*Theorems include: measures of interior angles of a triangle sum to 180°; triangle inequality theorem; base angles of isosceles triangles are congruent; the segment joining midpoints of two sides of a triangle is parallel to the third side and half the length; the medians of a triangle meet at a point.*

**Subject Area:**Mathematics

**Grade:**912

**Domain-Subdomain:**Geometry: Congruence

**Cluster:**Level 3: Strategic Thinking & Complex Reasoning

**Cluster:**Prove geometric theorems. (Geometry - Major Cluster) -

Clusters should not be sorted from Major to Supporting and then taught in that order. To do so would strip the coherence of the mathematical ideas and miss the opportunity to enhance the major work of the grade with the supporting clusters.

**Date Adopted or Revised:**02/14

**Date of Last Rating:**02/14

**Status:**State Board Approved - Archived

**Assessed:**Yes

**Assessment Limits :**

Items may assess theorems and their converses for interior triangle

sum, base angles of isosceles triangles, mid-segment of a triangle,

concurrency of medians, concurrency of angle bisectors, concurrency

of perpendicular bisectors, triangle inequality, and the Hinge

Theorem.Items may include narrative proofs, flow-chart proofs, two-column

proofs, or informal proofs.In items that require the student to justify, the student should not be

required to recall from memory the formal name of a theorem.**Calculator :**Neutral

**Clarification :**

Students will prove theorems about triangles.Students will use theorems about triangles to solve problems

**Stimulus Attributes :**

Items may be set in a real-world or mathematical context**Response Attributes :**

Items may require the student to give statements and/or

justifications to complete formal and informal proofs.Items may require the student to justify a conclusion from a

construction.

**Test Item #:**Sample Item 1**Question:**Drag statements from the statements column and reasons from the reasons column to their correct location to complete the proof.

**Difficulty:**N/A**Type:**DDHT: Drag-and-Drop Hot Text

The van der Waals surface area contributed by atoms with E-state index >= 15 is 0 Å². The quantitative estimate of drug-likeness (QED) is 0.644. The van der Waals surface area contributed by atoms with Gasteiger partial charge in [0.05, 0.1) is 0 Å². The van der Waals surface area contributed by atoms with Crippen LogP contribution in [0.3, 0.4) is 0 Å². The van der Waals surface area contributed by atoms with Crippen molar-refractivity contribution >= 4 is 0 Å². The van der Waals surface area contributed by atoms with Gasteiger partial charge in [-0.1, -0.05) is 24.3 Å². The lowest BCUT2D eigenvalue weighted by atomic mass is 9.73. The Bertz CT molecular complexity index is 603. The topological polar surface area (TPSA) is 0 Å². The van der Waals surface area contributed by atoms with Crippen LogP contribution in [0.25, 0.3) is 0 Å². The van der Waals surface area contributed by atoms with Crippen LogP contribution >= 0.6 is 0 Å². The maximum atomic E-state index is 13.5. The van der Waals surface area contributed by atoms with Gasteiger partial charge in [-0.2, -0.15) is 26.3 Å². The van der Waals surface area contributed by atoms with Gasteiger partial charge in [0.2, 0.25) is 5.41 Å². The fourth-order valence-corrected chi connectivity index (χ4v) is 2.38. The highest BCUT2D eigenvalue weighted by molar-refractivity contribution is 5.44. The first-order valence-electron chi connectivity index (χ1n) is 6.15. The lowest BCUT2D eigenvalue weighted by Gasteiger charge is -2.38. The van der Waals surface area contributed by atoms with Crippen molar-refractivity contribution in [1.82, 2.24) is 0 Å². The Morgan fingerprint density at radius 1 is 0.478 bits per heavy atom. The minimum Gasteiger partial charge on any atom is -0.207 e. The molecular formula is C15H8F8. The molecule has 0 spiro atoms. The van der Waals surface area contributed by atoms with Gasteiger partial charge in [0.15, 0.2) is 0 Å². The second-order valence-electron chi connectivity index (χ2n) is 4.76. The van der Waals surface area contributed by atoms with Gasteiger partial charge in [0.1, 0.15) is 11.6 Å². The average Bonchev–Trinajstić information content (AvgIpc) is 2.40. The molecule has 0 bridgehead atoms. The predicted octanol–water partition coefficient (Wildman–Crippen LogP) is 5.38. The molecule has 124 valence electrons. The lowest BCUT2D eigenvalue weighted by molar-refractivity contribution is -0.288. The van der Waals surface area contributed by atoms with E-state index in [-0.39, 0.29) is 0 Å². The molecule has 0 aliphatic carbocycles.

## Related Courses

## Related Access Points

## Related Resources

## Formative Assessments

## Lesson Plans

## Problem-Solving Tasks

## Tutorials

## MFAS Formative Assessments

Students are asked to explain why the sum of the lengths of the diagonals of an isosceles trapezoid is less than its perimeter.

Students are asked to explain why the sum of the measures of the interior angles of a convex *n*-gon is given by the formula (*n* – 2)180°.

Students are asked to prove that the base angles of an isosceles triangle are congruent.

Students are given a triangle in which the midpoints of two sides are shown and are asked to describe a method for locating the midpoint of the remaining side using only a straight edge and pencil.

Students are asked to prove that the medians of a triangle are concurrent.

Students are asked to prove the Triangle Inequality Theorem.

Students are given the measure of one interior angle of an isosceles triangle and are asked to find the measure of another interior angle.

Students are given the lengths of two sides of a triangle and asked to describe all possible lengths of the remaining side.

Students are asked to prove that the segment joining the midpoints of two sides of a triangle is parallel to the third side of the triangle and half of its length.

Students are asked prove that the measures of the interior angles of a triangle sum to 180°.

Students are asked to explain why a quadrilateral formed by drawing the midsegments of a triangle is a parallelogram and to find the perimeter of the triangle formed by the midsegments.

## Student Resources

## Problem-Solving Tasks

This problem solving task asks students to find the area of an equilateral triangle.

Type: Problem-Solving Task

This task is intended to help model a concrete situation with geometry. Placing the seven pennies in a circular pattern is a concrete and fun experiment which leads to a genuine mathematical question: does the physical model with pennies give insight into what happens with seven circles in the plane?

Type: Problem-Solving Task

## Tutorials

In this video, students will learn how to use what they know about the sum of angles in a triangle to determine the sum of the exterior angles of an irregular pentagon.

Type: Tutorial

Lets prove that the sum of interior angles of a triangle are equal to 180 degrees.

Type: Tutorial

Let's find the measure of an angle, using interior and exterior angle measurements.

Type: Tutorial

## Parent Resources

## Problem-Solving Tasks

This problem solving task asks students to find the area of an equilateral triangle.

Type: Problem-Solving Task

This task is intended to help model a concrete situation with geometry. Placing the seven pennies in a circular pattern is a concrete and fun experiment which leads to a genuine mathematical question: does the physical model with pennies give insight into what happens with seven circles in the plane?

Type: Problem-Solving Task